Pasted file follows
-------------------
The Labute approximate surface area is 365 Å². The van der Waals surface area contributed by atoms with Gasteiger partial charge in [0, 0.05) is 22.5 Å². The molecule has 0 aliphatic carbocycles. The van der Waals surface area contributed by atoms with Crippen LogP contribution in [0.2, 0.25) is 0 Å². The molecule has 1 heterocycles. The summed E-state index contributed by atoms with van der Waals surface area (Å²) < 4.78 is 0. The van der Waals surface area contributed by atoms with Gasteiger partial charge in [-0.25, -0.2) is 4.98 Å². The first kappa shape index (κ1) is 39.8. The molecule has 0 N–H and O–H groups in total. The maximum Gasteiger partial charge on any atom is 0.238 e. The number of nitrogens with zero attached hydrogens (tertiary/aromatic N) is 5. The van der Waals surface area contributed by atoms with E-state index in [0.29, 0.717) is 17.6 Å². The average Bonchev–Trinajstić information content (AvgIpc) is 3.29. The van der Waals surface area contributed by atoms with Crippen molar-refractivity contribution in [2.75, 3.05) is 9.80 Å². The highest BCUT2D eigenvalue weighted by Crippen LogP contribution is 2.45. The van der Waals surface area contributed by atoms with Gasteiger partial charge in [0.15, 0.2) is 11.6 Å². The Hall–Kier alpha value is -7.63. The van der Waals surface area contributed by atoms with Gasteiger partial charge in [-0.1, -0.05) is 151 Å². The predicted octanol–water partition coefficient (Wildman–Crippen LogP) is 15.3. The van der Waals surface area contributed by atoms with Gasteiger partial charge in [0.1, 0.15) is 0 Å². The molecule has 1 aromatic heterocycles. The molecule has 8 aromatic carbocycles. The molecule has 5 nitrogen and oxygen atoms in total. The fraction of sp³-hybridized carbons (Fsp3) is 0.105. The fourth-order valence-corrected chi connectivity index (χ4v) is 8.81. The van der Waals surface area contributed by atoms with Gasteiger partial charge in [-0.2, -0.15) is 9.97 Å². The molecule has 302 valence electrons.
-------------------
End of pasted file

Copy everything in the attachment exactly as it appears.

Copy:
The Labute approximate surface area is 365 Å². The van der Waals surface area contributed by atoms with Gasteiger partial charge in [0, 0.05) is 22.5 Å². The molecule has 0 aliphatic carbocycles. The van der Waals surface area contributed by atoms with Crippen LogP contribution in [0.2, 0.25) is 0 Å². The molecule has 1 heterocycles. The summed E-state index contributed by atoms with van der Waals surface area (Å²) < 4.78 is 0. The van der Waals surface area contributed by atoms with Gasteiger partial charge in [-0.25, -0.2) is 4.98 Å². The first kappa shape index (κ1) is 39.8. The molecule has 0 N–H and O–H groups in total. The maximum Gasteiger partial charge on any atom is 0.238 e. The number of nitrogens with zero attached hydrogens (tertiary/aromatic N) is 5. The van der Waals surface area contributed by atoms with E-state index in [0.29, 0.717) is 17.6 Å². The average Bonchev–Trinajstić information content (AvgIpc) is 3.29. The van der Waals surface area contributed by atoms with Crippen molar-refractivity contribution in [2.75, 3.05) is 9.80 Å². The highest BCUT2D eigenvalue weighted by Crippen LogP contribution is 2.45. The van der Waals surface area contributed by atoms with Gasteiger partial charge in [0.15, 0.2) is 11.6 Å². The Hall–Kier alpha value is -7.63. The van der Waals surface area contributed by atoms with Gasteiger partial charge in [-0.1, -0.05) is 151 Å². The predicted octanol–water partition coefficient (Wildman–Crippen LogP) is 15.3. The van der Waals surface area contributed by atoms with Gasteiger partial charge in [0.1, 0.15) is 0 Å². The molecule has 1 aromatic heterocycles. The molecule has 8 aromatic carbocycles. The molecule has 5 nitrogen and oxygen atoms in total. The fraction of sp³-hybridized carbons (Fsp3) is 0.105. The fourth-order valence-corrected chi connectivity index (χ4v) is 8.81. The van der Waals surface area contributed by atoms with Gasteiger partial charge in [-0.2, -0.15) is 9.97 Å². The molecule has 302 valence electrons.